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Case Studies

Case Studies

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Happy ending after workplace heartbreak

Published 16 October 2018

If we fallout with those closest to us, the break-up can sometimes be bitter and acrimonious.

After Joe, a customer service advisor, ended his relationship with his girlfriend after eight years he faced much more than an emotional battle to mend a broken heart. A social media post left him fighting to save his job.

The case was complicated by the fact the couple worked together and, unbeknown to Joe, she had started a relationship with a male colleague.

Her new boyfriend had also previously submitted a formal grievance against Joe. The allegation of Joe making inappropriate comments to him was not upheld.

Joe did his best to maintain his professionalism and cool in the face of the relationship and while working in the same department as the pair. He felt a huge sense of relief when they eventually left the company a short time later.

On a works night out Joe bumped into the couple in the city centre. There was a loud exchange of insults initiated by his former male colleague, who had to be physically restrained while he repeatedly threatened Joe. This was witnessed by colleagues.
Joe later took to social media to vent his fury at individuals who he did not name, but referred to as ‘snakes’. It was an expletive-laden tirade about being betrayed, which was quickly deleted. 
When Joe returned to work a couple of days later he was summoned to his manager’s office for what was said to be an investigation meeting.
Joe was shown a copy of his social media post and informed a complaint had been made against him. He admitted making the post and who it referred to, insisted it was not inappropriate and that he was letting off steam after being threatened.
Joe was suspended from work and told not to contact the couple. That evening he got several insulting, abusive and threatening text messages from his ex-girlfriend. One referred to him being suspended and gloating that he was going to get the sack and she would ruin him.
Joe was invited to attend a disciplinary hearing to face allegations of bringing the company into disrepute and breaching its social media policy. 
He was provided with the evidence to be used against him, which was an email from his ex-girlfriend and her partner and a copy of the company social media policy.

Joe contacted the Castle Associates employee support centre for help.

At the disciplinary hearing our representative maintained that Joe had faced extreme provocation, and largely maintained his cool given the way his relationship ended and having to work alongside his ex-girlfriend and her new partner. He told the hearing there was significant mitigation in the case.

Our representative highlighted that following the breakdown of Joe’s relationship, and while still working alongside the couple, he was praised for his work and hit all targets.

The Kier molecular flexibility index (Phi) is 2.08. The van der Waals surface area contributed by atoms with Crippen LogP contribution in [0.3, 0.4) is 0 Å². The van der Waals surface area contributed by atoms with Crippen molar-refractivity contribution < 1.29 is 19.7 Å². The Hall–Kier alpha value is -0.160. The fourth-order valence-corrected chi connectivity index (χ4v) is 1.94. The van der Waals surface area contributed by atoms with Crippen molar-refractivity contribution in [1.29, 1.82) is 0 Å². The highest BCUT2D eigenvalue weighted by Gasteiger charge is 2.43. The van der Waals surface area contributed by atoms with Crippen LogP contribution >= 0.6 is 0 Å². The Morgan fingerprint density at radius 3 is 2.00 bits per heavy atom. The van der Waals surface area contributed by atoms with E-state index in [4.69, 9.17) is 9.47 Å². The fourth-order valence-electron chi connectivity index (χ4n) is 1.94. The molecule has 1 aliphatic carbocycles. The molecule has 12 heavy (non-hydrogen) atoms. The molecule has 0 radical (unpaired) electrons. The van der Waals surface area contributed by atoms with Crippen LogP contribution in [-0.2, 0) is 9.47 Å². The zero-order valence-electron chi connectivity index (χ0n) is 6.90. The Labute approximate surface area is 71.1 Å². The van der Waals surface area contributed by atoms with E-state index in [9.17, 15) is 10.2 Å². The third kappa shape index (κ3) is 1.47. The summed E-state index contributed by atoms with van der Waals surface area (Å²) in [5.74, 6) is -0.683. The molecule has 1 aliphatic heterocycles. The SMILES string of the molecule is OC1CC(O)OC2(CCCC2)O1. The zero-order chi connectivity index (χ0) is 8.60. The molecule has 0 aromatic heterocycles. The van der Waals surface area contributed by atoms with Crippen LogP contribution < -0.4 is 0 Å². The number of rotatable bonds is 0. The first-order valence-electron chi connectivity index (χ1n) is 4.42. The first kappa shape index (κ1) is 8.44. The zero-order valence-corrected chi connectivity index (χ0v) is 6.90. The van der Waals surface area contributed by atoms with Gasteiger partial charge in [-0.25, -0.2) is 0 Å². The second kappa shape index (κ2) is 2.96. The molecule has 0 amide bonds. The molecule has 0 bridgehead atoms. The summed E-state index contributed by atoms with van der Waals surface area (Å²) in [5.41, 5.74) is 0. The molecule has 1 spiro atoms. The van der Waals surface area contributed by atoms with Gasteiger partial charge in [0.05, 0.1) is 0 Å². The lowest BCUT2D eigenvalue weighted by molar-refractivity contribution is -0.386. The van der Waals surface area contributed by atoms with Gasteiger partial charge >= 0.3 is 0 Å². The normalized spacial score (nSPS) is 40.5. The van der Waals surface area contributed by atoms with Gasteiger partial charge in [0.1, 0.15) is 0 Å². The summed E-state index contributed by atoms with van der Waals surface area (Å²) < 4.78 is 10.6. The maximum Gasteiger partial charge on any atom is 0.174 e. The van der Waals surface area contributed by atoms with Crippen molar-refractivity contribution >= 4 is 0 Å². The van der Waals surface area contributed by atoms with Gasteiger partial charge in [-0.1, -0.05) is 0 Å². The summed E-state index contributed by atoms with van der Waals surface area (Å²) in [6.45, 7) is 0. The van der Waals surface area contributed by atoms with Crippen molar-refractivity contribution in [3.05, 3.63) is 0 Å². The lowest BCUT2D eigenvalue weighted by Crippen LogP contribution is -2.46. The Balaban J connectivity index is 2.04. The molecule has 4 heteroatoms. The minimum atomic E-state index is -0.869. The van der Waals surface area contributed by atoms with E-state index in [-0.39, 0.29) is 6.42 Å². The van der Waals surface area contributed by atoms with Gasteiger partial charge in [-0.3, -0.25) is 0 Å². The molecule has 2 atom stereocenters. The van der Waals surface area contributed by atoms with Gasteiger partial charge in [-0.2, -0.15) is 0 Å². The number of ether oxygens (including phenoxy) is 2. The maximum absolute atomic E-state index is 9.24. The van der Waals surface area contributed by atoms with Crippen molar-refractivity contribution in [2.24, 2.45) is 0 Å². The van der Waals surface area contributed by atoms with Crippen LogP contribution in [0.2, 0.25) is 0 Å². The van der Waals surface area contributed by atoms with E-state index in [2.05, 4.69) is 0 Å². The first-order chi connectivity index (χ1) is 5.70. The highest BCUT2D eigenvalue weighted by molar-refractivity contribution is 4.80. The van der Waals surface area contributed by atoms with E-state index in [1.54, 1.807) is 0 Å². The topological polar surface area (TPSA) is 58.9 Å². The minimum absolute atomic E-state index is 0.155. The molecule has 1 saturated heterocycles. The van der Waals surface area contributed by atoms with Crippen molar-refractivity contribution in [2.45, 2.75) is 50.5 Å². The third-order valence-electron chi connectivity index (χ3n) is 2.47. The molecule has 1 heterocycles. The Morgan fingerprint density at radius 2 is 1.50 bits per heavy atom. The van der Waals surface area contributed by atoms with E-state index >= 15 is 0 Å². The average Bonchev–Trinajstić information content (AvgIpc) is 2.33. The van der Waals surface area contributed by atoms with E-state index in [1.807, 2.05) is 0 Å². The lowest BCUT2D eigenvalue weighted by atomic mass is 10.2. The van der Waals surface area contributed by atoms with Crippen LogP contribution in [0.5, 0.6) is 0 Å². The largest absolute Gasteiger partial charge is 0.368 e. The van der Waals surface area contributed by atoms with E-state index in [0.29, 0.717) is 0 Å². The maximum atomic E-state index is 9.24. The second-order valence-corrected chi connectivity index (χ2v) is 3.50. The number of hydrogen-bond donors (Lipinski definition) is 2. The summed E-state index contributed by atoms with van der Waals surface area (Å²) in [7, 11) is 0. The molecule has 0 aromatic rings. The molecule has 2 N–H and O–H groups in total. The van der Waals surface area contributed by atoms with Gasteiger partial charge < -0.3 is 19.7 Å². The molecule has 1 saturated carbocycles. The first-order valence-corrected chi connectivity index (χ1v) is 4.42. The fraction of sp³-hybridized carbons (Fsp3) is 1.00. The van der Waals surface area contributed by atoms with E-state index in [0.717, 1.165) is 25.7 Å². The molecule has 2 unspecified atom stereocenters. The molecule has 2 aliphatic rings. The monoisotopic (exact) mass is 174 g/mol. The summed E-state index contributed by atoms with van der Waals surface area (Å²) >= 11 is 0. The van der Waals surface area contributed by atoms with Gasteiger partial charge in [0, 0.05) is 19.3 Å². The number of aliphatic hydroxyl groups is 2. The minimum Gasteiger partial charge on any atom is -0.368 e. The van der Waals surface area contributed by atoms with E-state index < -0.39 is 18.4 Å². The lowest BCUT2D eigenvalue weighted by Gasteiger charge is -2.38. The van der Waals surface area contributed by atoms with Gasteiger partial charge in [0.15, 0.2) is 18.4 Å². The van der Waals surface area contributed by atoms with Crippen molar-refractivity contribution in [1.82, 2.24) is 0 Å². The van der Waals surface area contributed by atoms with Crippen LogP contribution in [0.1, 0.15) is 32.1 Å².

Witness statements gathered from colleagues on the night out were also handed to the disciplinary hearing chair. Copies of the text messages Joe was sent after being suspended were also presented to the hearing. These were provided as evidence to show the type abuse Joe was subjected to, and his remarkable restraint in not responding to the messages.

Our representative also asserted that the disciplinary investigation did not produce any evidence to suggest the employer’s reputation had been damaged or brought into disrepute.

Bringing the employer into disrepute usually means the employee acting in a way which is incompatible with the employer's public profile or values, or doing something which would ordinarily be offensive: for example, sexual misconduct or drug-taking which reflects badly on the employer by association.

The fact Joe did not refer to the couple by name in his social media post and voiced his frustration at ‘snakes’ was said to be controlled in the circumstances. Our representative insisted this could not reasonably be considered as a breach of the company’s personal use of social media, as it did not interfere with Joe’s employment responsibilities or productivity as stated in the policy.

Joe did express regret for being involved in a matter that gave the company cause for concern and assured the hearing chair that he had taken appropriate learning from what took place.

Joe was cleared of any wrongdoing and given an informal warning about his future conduct. The actions of the couple were later reported to their employer, and although the outcome is unknown, both left the company they worked for afterwards.

“                                    A reputation built on success”

For free employment law advice or if you are affected or want information and support by any of the issues in this article please give us a call. 0333 772 0611

A reputation built on success

For employment law advice or if you are affected or want information and support by any of the issues in this article please give us a call. 

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